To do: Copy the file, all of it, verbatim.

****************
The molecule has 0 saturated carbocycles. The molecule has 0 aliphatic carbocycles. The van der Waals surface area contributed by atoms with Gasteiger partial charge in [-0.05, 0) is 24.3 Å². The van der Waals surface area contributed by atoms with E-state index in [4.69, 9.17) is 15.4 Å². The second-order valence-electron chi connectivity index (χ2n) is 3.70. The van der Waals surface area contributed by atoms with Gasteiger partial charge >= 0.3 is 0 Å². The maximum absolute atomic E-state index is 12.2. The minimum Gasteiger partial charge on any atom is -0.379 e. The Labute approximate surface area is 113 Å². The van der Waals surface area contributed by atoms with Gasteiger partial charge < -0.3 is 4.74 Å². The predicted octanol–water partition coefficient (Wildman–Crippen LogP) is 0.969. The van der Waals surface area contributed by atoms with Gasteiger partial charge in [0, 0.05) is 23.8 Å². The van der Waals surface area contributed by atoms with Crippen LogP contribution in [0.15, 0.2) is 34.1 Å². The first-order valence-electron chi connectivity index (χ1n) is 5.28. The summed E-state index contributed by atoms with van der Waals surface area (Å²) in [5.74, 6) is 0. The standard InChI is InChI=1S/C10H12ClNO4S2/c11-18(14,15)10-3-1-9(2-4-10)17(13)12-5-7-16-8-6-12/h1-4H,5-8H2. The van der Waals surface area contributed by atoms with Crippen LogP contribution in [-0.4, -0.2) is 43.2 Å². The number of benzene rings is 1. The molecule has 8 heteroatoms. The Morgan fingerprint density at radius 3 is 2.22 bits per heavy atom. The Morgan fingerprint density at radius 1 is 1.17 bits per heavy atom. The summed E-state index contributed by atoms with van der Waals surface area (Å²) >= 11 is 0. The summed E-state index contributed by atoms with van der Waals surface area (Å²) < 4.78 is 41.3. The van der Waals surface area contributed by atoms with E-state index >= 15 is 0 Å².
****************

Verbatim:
The molecule has 0 saturated carbocycles. The molecule has 0 aliphatic carbocycles. The van der Waals surface area contributed by atoms with Gasteiger partial charge in [-0.05, 0) is 24.3 Å². The van der Waals surface area contributed by atoms with E-state index in [4.69, 9.17) is 15.4 Å². The second-order valence-electron chi connectivity index (χ2n) is 3.70. The van der Waals surface area contributed by atoms with Gasteiger partial charge >= 0.3 is 0 Å². The maximum absolute atomic E-state index is 12.2. The minimum Gasteiger partial charge on any atom is -0.379 e. The Labute approximate surface area is 113 Å². The van der Waals surface area contributed by atoms with Gasteiger partial charge < -0.3 is 4.74 Å². The predicted octanol–water partition coefficient (Wildman–Crippen LogP) is 0.969. The van der Waals surface area contributed by atoms with Gasteiger partial charge in [0, 0.05) is 23.8 Å². The van der Waals surface area contributed by atoms with Crippen LogP contribution in [0.15, 0.2) is 34.1 Å². The first-order valence-electron chi connectivity index (χ1n) is 5.28. The summed E-state index contributed by atoms with van der Waals surface area (Å²) in [5.74, 6) is 0. The standard InChI is InChI=1S/C10H12ClNO4S2/c11-18(14,15)10-3-1-9(2-4-10)17(13)12-5-7-16-8-6-12/h1-4H,5-8H2. The van der Waals surface area contributed by atoms with Crippen LogP contribution in [-0.4, -0.2) is 43.2 Å². The number of benzene rings is 1. The molecule has 8 heteroatoms. The Morgan fingerprint density at radius 3 is 2.22 bits per heavy atom. The Morgan fingerprint density at radius 1 is 1.17 bits per heavy atom. The summed E-state index contributed by atoms with van der Waals surface area (Å²) >= 11 is 0. The summed E-state index contributed by atoms with van der Waals surface area (Å²) < 4.78 is 41.3. The van der Waals surface area contributed by atoms with E-state index >= 15 is 0 Å².